High copper premiums will exacerbate tight pricing of copper scrap – Triland

Copper recyclers should brace themselves for a sustained crimp in scrap pricing, as high copper premiums for cathode will keep that source of alternative supply blocked off, Triland’s head of sales Herwig Schmidt warned this week.

Copper recyclers should brace themselves for a sustained crimp in scrap pricing, as high copper premiums for cathode will keep that source of alternative supply blocked off, Triland’s head of sales Herwig Schmidt warned this week.

The availability and pricing of copper scrap has tightened sharply in recent weeks in response to lower copper prices, which dropped below $6,800 on an official basis on the London Metal Exchange on Thursday, breaking through the previous lows seen in April to trade at their lowest point since 2010.

The discounts offered for copper scrap have narrowed to the lowest levels seen since the end of 2008, when copper prices plummeted to $3,000 following the collapse of Lehman Brothers.

But the sourcing situation may be made more difficult for recyclers and fabricators this time around, as copper premiums are much higher than they were in 2008-09 and could rise further, Schmidt told delegates at the 2nd Metal Bulletin Copper Recycling conference in Dusseldorf.

“In 2008, when prices dropped you could go to the LME and pick up cathode, pay $5 to get the location right and then you had your copper, but that’s no longer the case,” he told delegates.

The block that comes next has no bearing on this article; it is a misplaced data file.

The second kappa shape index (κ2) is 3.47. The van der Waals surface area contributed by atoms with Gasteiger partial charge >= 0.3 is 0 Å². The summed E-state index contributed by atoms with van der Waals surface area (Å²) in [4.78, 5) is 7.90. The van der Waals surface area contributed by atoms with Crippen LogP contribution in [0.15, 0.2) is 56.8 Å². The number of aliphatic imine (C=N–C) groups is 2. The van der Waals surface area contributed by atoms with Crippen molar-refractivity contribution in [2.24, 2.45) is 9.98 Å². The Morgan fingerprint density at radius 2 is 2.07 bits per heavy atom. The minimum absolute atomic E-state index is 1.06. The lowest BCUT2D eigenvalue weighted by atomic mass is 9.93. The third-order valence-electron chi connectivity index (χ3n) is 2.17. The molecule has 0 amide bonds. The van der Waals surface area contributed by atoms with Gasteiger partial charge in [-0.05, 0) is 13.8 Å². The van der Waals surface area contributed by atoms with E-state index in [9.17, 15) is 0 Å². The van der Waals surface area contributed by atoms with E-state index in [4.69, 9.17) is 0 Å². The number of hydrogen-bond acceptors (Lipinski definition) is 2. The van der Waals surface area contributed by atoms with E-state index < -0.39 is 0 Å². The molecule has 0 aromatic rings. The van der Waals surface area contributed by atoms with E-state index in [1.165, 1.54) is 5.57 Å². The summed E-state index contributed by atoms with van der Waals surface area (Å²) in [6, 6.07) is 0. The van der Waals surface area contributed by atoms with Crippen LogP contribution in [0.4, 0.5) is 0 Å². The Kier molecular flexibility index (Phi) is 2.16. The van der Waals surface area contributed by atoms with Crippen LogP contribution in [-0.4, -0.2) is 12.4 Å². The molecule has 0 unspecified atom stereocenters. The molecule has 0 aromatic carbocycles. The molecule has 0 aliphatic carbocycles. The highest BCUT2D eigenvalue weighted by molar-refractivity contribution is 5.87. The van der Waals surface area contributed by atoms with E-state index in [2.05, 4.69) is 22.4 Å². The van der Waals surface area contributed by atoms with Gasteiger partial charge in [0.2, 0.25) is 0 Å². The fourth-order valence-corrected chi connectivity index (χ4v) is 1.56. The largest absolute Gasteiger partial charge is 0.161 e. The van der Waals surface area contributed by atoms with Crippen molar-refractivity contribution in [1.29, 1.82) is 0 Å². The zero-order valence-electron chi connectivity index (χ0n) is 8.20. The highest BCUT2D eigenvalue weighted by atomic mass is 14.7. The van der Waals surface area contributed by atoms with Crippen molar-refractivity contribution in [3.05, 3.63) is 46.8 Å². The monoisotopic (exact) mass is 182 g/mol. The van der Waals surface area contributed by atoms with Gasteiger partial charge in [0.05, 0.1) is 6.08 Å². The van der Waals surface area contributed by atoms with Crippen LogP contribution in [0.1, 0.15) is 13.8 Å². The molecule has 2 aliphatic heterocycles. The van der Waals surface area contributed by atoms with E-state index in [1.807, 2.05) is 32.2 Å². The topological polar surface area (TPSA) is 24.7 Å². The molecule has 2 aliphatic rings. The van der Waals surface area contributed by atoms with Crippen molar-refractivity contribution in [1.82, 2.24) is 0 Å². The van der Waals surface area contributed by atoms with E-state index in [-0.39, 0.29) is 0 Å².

As with aluminium, the long queues to withdraw metal from London Metal Exchange sites are allowing warehouses to offer incentives of $100 and above to draw material into storage, meaning consumers have had to compete with them to secure material.

While warehouse buying has lifted copper stocks to ten-year highs of 665,000 tonnes, 85% of those stocks are concentrated in Johor, Antwerp and New Orleans, where there are long queues to withdraw metal.

As such, the LME is offering no relief during the spike in demand that has been caused by the tightening in scrap markets and declarations of force majeure at smelters in India and the USA.

“You have to now face a fact that has been a fact in the aluminium industry already for the last three years … You might face as an industry a premium of more than $160 – you might face a benchmark of $200 or $300,” Schmidt warned on Wednesday.

This in turn will lead to a continued narrowing in scrap discounts, Schmidt said.

Millberry scrap is already trading level with the LME, and if premiums continue to rise then Birch/Cliff may also do so shortly, he said.

“This conundrum is very difficult, but I think you have to live with these discounts for some time to come,” he advised.

Mark Burton 
mburton@metalbulletin.com
Twitter: @mburtonmb

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